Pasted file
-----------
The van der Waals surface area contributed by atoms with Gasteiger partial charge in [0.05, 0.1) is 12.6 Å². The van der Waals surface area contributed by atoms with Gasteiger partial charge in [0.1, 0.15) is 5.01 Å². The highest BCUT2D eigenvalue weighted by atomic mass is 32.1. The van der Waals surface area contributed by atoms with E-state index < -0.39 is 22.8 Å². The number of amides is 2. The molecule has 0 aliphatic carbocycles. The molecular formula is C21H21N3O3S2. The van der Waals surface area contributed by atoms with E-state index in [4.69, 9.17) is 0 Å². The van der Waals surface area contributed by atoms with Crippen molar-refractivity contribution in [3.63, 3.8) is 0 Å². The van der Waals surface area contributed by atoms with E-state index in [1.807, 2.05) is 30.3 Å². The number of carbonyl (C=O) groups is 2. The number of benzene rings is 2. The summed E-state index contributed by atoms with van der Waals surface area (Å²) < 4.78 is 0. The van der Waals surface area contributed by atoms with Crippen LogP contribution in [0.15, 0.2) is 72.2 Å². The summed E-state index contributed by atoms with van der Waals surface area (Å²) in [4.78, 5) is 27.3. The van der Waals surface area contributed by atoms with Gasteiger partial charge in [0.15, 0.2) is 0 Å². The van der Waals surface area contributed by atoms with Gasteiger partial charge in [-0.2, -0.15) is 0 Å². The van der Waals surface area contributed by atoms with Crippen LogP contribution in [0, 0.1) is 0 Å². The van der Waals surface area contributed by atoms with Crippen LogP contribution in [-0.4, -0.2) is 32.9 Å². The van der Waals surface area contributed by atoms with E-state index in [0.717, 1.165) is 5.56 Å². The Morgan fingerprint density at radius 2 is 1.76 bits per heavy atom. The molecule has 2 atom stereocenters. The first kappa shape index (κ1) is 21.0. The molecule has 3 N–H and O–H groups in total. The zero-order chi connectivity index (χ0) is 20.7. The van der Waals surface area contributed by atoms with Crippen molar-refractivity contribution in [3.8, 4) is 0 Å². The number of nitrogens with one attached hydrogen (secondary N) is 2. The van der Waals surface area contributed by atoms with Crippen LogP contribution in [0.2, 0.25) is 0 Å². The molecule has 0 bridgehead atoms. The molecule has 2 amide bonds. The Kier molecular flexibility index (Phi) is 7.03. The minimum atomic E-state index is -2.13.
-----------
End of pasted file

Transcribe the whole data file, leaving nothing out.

The van der Waals surface area contributed by atoms with Gasteiger partial charge in [0.05, 0.1) is 12.6 Å². The van der Waals surface area contributed by atoms with Gasteiger partial charge in [0.1, 0.15) is 5.01 Å². The highest BCUT2D eigenvalue weighted by atomic mass is 32.1. The van der Waals surface area contributed by atoms with E-state index < -0.39 is 22.8 Å². The number of amides is 2. The molecule has 0 aliphatic carbocycles. The molecular formula is C21H21N3O3S2. The van der Waals surface area contributed by atoms with E-state index in [4.69, 9.17) is 0 Å². The van der Waals surface area contributed by atoms with Crippen molar-refractivity contribution in [3.63, 3.8) is 0 Å². The van der Waals surface area contributed by atoms with E-state index in [1.807, 2.05) is 30.3 Å². The number of carbonyl (C=O) groups is 2. The number of benzene rings is 2. The summed E-state index contributed by atoms with van der Waals surface area (Å²) < 4.78 is 0. The van der Waals surface area contributed by atoms with Crippen LogP contribution in [0.15, 0.2) is 72.2 Å². The summed E-state index contributed by atoms with van der Waals surface area (Å²) in [4.78, 5) is 27.3. The van der Waals surface area contributed by atoms with Gasteiger partial charge in [0.15, 0.2) is 0 Å². The van der Waals surface area contributed by atoms with Gasteiger partial charge in [-0.2, -0.15) is 0 Å². The van der Waals surface area contributed by atoms with Crippen LogP contribution in [0, 0.1) is 0 Å². The van der Waals surface area contributed by atoms with Crippen LogP contribution in [-0.4, -0.2) is 32.9 Å². The van der Waals surface area contributed by atoms with E-state index in [0.717, 1.165) is 5.56 Å². The Morgan fingerprint density at radius 2 is 1.76 bits per heavy atom. The molecule has 2 atom stereocenters. The first kappa shape index (κ1) is 21.0. The molecule has 3 N–H and O–H groups in total. The zero-order chi connectivity index (χ0) is 20.7. The van der Waals surface area contributed by atoms with Crippen molar-refractivity contribution in [3.8, 4) is 0 Å². The number of nitrogens with one attached hydrogen (secondary N) is 2. The van der Waals surface area contributed by atoms with Crippen LogP contribution in [0.2, 0.25) is 0 Å². The molecule has 0 bridgehead atoms. The molecule has 2 amide bonds. The Kier molecular flexibility index (Phi) is 7.03. The minimum atomic E-state index is -2.13.